Whoever thought, when we started sending these Bulletins, we would get to number 16! But here we are.
Next week, starting on June 1, 2020, Manitobans will be welcoming Phase Two of “Restoring Safe Services”. Please click this link to see the full Roadmap document. Phase Two builds on Phase One but there are changes for regulated health professions. On page 22 you will note that:
“Occupancy limits of 50 per cent of normal business levels or one person per 10 square metres can be lifted for regulated health professions. Non-regulated health professions must continue to limit occupancy to 50 per cent of normal business levels or one person per 10 square metres. Service providers must continue to implement measures to ensure that members of the public are reasonably able to maintain a separation of at least two metres from each other, except for brief exchanges.”
While physiotherapy clinics can increase their occupancy as of June 1, social distancing of two metres remains in effect. As well, good handwashing technique and the use of sanitizers is still required. Registrants must continue to use PPE. If you have massage therapists or athletic therapists in your clinic, they are not regulated and therefore must follow the rule of 50 per cent of normal business levels or one person per 10 square metres.
CPM continues to receive calls about masks. Cloth masks worn by physiotherapists are not permitted. Personal Protective Equipment (PPE) requirements includes masks that are of a surgical or procedural quality. While your clients may wear cloth masks, registrants should not be wearing cloth masks when treating clients.
Registrants should also continue to wear eye protection which includes face shields, goggles or safety glasses.
The use of gowns and gloves are used in specific circumstances. Please see previous Bulletins for further information on this.
CPM has received several calls about hand sanitizers. Health Canada recommends that hand sanitizers are alcohol based. From the Health Canada website:
Hygiene and hand sanitizers
Proper hygiene can help reduce the risk of infection or spreading infection to others:
- wash your hands often with soap and water for at least 20 seconds, especially after using the washroom and when preparing food
- use alcohol-based hand sanitizers if soap and water are not available
- always supervise young children when using hand sanitizers, as ingesting even small amounts of sanitizer can be fatal
- when coughing or sneezing:
- cough or sneeze into a tissue or the bend of your arm, not your hand
- dispose of the tissues as soon as possible in a lined waste basket
- wash your hands right away
- avoid touching your eyes, nose, or mouth with unwashed hands
We have published a list of hand sanitizers that are authorized for sale in Canada. This list is updated daily.
Store hand sanitizers out of reach of children (refer to ISMP Canada Safety Bulletins for a related safety alert on May 1, 2020). Never attempt to make hand sanitizer at home using alcohol intended for consumption, witch hazel or essential oils. Doing so could be unsafe and will produce an ineffective product.
CPM has also received calls about what type of disinfectants to use. The following link, from Shared Health lists facility approved disinfectants.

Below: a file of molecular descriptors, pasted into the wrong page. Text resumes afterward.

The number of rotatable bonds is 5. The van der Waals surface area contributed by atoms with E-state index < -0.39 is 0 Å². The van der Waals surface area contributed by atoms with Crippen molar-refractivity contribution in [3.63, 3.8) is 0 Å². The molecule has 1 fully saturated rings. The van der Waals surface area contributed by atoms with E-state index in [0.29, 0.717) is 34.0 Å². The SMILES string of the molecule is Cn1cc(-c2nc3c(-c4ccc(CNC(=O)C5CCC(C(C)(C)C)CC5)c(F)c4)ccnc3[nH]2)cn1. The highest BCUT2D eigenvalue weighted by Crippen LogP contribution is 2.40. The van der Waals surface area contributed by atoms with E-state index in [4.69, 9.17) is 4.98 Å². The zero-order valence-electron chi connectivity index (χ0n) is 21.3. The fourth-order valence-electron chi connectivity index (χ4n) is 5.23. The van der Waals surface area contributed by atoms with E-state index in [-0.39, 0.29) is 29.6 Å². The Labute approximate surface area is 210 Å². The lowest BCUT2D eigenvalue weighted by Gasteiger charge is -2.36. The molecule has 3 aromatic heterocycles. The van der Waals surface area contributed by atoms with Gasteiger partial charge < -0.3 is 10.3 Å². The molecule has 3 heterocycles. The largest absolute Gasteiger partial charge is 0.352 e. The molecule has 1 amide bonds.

From Health Canada comes this advice:
Health Canada is working with disinfectant manufacturers and industry associations to inform Canadians of the products that can be used to help against the spread of COVID-19.
Coronaviruses are enveloped viruses. This means they are one of the easiest types of viruses to kill with the appropriate disinfectant when used according to the label directions.
We have published a list of hard-surface disinfectants that are likely to be effective for use against (COVID-19). This list is updated regularly.
Although they do not claim to kill viruses such as COVID-19, cleaners can help limit the transfer of microorganisms. For high-touch hard surfaces such as door handles and phones, we recommend cleaning these often with either regular household cleaners or diluted bleach according to the label directions. Use bleach in a well-ventilated area and never mix with other chemical products. To prepare diluted bleach for a solution to disinfect high-touch hard surfaces, do so according to instructions on the label or in a ratio* of:
- 250 mL (1 cup) of water per 5 mL (1 teaspoon) bleach,
- 1 litre of water (4 cups) per 20 mL (4 teaspoons) bleach
* assuming bleach is 5 % sodium hypochlorite, to give a 0.1 % sodium hypochlorite solution
Disinfectants, household cleaners, and bleach are meant to be used to clean surfaces. Never use these products on the skin or internally (e.g. by swallowing or injecting these products) as this could cause serious harm.
A surface sanitizer is a substance, or mixture of substances, that reduces the population of microorganisms on environmental inanimate surfaces and objects. Unlike disinfectants, surface sanitizers do not destroy or eliminate all microorganisms.
In Canada, surface sanitizers are considered pest control products. Surface sanitizers must be registered before they can be manufactured, imported, distributed, sold or used in Canada to ensure they meet Canadian health and environmental standards.
As surface sanitizers are not as effective as hard-surface disinfectants, Health Canada is prioritizing the availability of disinfectants at this time.
As usual, if you have questions, please contact the office by e-mail (firstname.lastname@example.org) or telephone (204-287 8502).
Another weekend is upon us. Relax and enjoy some time off.
Stay safe. Stay healthy.